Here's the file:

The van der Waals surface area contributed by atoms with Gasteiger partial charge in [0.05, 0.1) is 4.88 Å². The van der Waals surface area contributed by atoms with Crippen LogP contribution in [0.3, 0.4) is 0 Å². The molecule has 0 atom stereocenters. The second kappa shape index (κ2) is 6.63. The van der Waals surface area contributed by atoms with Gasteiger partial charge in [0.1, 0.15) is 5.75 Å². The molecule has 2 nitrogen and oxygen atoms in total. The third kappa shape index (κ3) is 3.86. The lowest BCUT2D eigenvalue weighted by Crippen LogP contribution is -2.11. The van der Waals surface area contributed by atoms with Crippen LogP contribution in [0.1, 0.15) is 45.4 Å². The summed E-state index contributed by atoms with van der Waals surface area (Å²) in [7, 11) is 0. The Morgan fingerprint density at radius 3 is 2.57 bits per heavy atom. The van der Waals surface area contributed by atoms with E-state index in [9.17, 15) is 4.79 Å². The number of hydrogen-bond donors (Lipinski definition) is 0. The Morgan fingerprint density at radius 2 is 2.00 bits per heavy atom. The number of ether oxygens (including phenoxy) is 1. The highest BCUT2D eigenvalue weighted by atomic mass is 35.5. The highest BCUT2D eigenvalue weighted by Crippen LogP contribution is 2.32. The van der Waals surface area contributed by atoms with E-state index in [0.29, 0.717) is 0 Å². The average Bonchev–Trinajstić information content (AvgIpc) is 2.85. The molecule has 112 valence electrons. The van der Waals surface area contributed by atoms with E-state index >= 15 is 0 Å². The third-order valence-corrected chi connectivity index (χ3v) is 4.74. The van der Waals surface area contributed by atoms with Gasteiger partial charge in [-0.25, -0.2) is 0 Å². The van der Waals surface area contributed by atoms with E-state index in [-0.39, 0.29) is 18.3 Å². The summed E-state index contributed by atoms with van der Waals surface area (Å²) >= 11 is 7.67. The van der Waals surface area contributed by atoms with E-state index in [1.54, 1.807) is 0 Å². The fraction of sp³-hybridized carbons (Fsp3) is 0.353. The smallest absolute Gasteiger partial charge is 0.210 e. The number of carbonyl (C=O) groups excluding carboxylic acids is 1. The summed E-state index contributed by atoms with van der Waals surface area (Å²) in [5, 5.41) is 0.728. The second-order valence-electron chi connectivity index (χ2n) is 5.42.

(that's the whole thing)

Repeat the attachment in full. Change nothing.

The van der Waals surface area contributed by atoms with Gasteiger partial charge in [0.05, 0.1) is 4.88 Å². The van der Waals surface area contributed by atoms with Crippen LogP contribution in [0.3, 0.4) is 0 Å². The molecule has 0 atom stereocenters. The second kappa shape index (κ2) is 6.63. The van der Waals surface area contributed by atoms with Gasteiger partial charge in [0.1, 0.15) is 5.75 Å². The molecule has 2 nitrogen and oxygen atoms in total. The third kappa shape index (κ3) is 3.86. The lowest BCUT2D eigenvalue weighted by Crippen LogP contribution is -2.11. The van der Waals surface area contributed by atoms with Crippen LogP contribution in [0.1, 0.15) is 45.4 Å². The summed E-state index contributed by atoms with van der Waals surface area (Å²) in [7, 11) is 0. The Morgan fingerprint density at radius 3 is 2.57 bits per heavy atom. The van der Waals surface area contributed by atoms with E-state index in [9.17, 15) is 4.79 Å². The number of hydrogen-bond donors (Lipinski definition) is 0. The Morgan fingerprint density at radius 2 is 2.00 bits per heavy atom. The number of ether oxygens (including phenoxy) is 1. The highest BCUT2D eigenvalue weighted by atomic mass is 35.5. The highest BCUT2D eigenvalue weighted by Crippen LogP contribution is 2.32. The van der Waals surface area contributed by atoms with E-state index in [0.29, 0.717) is 0 Å². The average Bonchev–Trinajstić information content (AvgIpc) is 2.85. The molecule has 112 valence electrons. The van der Waals surface area contributed by atoms with E-state index >= 15 is 0 Å². The third-order valence-corrected chi connectivity index (χ3v) is 4.74. The van der Waals surface area contributed by atoms with Gasteiger partial charge in [-0.25, -0.2) is 0 Å². The van der Waals surface area contributed by atoms with E-state index in [-0.39, 0.29) is 18.3 Å². The summed E-state index contributed by atoms with van der Waals surface area (Å²) >= 11 is 7.67. The van der Waals surface area contributed by atoms with E-state index in [1.54, 1.807) is 0 Å². The fraction of sp³-hybridized carbons (Fsp3) is 0.353. The smallest absolute Gasteiger partial charge is 0.210 e. The number of carbonyl (C=O) groups excluding carboxylic acids is 1. The summed E-state index contributed by atoms with van der Waals surface area (Å²) in [5, 5.41) is 0.728. The second-order valence-electron chi connectivity index (χ2n) is 5.42.